Assuming arguendo that Pressman's deposition testimony could properly serve as a basis for dismissing the government's case without a trial, Phillips' contention is unpersuasive. Phillips relies on a very small part of Pressman's testimony to support his argument. Many of Pressman's other responses to inquiries by Phillips' counsel about the July 14, 1982 conversation contradict Phillips' version of the events and support the government's allegation that Phillips was seeking money from Pressman and his partners. Thus, unlike the defendant in United States v. Ponto, 454 F.2d 657 (7th Cir. 1971) (en banc), Phillips has failed to establish beyond dispute a defense which requires dismissal of his indictment.*fn1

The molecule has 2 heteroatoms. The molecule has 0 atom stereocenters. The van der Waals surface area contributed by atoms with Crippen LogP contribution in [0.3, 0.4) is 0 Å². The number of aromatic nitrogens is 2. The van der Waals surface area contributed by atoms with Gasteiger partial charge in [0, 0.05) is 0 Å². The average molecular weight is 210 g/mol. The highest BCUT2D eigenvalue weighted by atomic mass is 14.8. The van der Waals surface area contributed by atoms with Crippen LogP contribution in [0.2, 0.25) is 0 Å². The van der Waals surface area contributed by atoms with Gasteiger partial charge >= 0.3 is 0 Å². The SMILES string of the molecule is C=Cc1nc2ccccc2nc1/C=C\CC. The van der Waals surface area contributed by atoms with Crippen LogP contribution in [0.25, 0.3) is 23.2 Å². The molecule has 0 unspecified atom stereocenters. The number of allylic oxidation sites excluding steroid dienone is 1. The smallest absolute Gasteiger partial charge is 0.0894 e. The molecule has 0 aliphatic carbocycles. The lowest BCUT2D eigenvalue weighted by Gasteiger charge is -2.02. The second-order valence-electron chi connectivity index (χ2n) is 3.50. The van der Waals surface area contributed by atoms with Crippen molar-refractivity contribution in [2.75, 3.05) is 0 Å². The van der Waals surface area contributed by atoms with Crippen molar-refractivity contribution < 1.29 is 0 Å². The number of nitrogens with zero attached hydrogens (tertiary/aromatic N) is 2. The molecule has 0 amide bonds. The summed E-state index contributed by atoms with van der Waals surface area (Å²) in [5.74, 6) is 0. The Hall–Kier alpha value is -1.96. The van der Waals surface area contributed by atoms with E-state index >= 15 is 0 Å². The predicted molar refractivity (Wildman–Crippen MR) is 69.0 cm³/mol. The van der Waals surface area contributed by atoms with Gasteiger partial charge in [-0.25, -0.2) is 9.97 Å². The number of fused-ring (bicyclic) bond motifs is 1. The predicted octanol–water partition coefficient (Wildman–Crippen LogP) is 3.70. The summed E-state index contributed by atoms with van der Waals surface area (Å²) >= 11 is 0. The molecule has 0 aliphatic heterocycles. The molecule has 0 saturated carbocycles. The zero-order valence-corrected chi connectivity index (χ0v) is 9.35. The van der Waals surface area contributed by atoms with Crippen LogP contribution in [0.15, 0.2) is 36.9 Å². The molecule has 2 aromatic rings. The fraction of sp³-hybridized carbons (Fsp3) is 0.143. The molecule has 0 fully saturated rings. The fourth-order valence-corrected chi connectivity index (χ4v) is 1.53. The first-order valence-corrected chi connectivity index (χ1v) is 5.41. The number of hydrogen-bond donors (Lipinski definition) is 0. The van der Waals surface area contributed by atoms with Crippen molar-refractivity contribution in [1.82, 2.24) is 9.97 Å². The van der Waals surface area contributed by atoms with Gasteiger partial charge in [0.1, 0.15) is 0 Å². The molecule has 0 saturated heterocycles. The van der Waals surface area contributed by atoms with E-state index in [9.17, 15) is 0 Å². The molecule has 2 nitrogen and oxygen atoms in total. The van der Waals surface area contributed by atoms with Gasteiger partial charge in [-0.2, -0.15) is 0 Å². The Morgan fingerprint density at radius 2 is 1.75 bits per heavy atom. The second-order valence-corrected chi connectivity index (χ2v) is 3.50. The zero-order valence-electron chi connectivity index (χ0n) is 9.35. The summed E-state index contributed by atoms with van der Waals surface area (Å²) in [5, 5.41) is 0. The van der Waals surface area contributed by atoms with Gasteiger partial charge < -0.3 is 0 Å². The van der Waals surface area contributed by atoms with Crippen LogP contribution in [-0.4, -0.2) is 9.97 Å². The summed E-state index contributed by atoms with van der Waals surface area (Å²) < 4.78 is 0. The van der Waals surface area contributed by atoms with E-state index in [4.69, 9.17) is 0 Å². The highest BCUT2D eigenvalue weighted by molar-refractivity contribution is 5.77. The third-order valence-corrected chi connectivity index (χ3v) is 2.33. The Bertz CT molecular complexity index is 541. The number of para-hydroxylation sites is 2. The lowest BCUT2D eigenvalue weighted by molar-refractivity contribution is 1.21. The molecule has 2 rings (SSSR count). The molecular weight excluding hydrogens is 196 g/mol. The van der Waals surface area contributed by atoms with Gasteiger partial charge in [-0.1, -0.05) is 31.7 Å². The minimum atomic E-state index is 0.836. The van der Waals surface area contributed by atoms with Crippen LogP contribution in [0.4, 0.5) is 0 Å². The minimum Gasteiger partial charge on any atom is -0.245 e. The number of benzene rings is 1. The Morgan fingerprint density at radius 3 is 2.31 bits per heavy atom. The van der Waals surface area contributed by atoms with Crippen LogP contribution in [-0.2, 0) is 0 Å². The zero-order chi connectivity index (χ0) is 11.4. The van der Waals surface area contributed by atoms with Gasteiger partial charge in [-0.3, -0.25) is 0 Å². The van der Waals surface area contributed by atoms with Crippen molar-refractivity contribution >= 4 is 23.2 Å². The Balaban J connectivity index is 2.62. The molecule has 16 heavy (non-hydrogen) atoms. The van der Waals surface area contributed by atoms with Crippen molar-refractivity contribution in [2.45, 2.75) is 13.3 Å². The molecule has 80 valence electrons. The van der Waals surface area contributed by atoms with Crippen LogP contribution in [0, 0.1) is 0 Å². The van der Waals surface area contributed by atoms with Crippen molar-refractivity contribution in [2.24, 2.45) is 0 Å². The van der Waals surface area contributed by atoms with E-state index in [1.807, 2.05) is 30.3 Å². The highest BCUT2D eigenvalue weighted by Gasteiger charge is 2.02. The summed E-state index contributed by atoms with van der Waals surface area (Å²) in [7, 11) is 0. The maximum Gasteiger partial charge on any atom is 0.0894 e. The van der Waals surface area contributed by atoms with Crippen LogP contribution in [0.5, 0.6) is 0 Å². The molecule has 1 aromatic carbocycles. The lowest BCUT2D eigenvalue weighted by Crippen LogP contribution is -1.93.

Phillips also argues that the government will be unable to sustain a "wrongful use of fear" prosecution at trial. Phillips contends that the economic loss feared by Pressman and his law firm was an unfavorable verdict in the Siegel case, and that he did not in any way threaten to cause such a loss to occur. This argument also fails. Although the state court judge, rather than Phillips, would directly cause the apprehended loss in this case, Phillips is not necessarily relieved of liability under the Hobbs Act. In a number of cases, a declared middleman between the victim and an public official has been prosecuted for wrongful use of fear of economic harm. See, e.g., United States v. Gerald, 624 F.2d 1291, 1299 (5th Cir. 1980), cert. denied, 450 U.S. 920, 101 S.Ct. 1369, 67 L.Ed.2d 348 (1981); United States v. Rosa, 560 F.2d 149, 154 n. 5 (3d Cir. 1977) (en banc), cert. denied sub nom. Sica v. United States, 434 U.S. 862, 98 S.Ct. 191, 54 L.Ed.2d 135 (1977); United States v. Irali, 503 F.2d 1295, 1299-1301 (7th Cir. 1974), cert. denied, 420 U.S. 990, 95 S.Ct. 1424, 43 L.Ed.2d 670 (1975). In light of the suggestion that Phillips might influence the ultimate decision maker — the judge — Phillips' argument that he did not threaten to cause any loss is unavailing.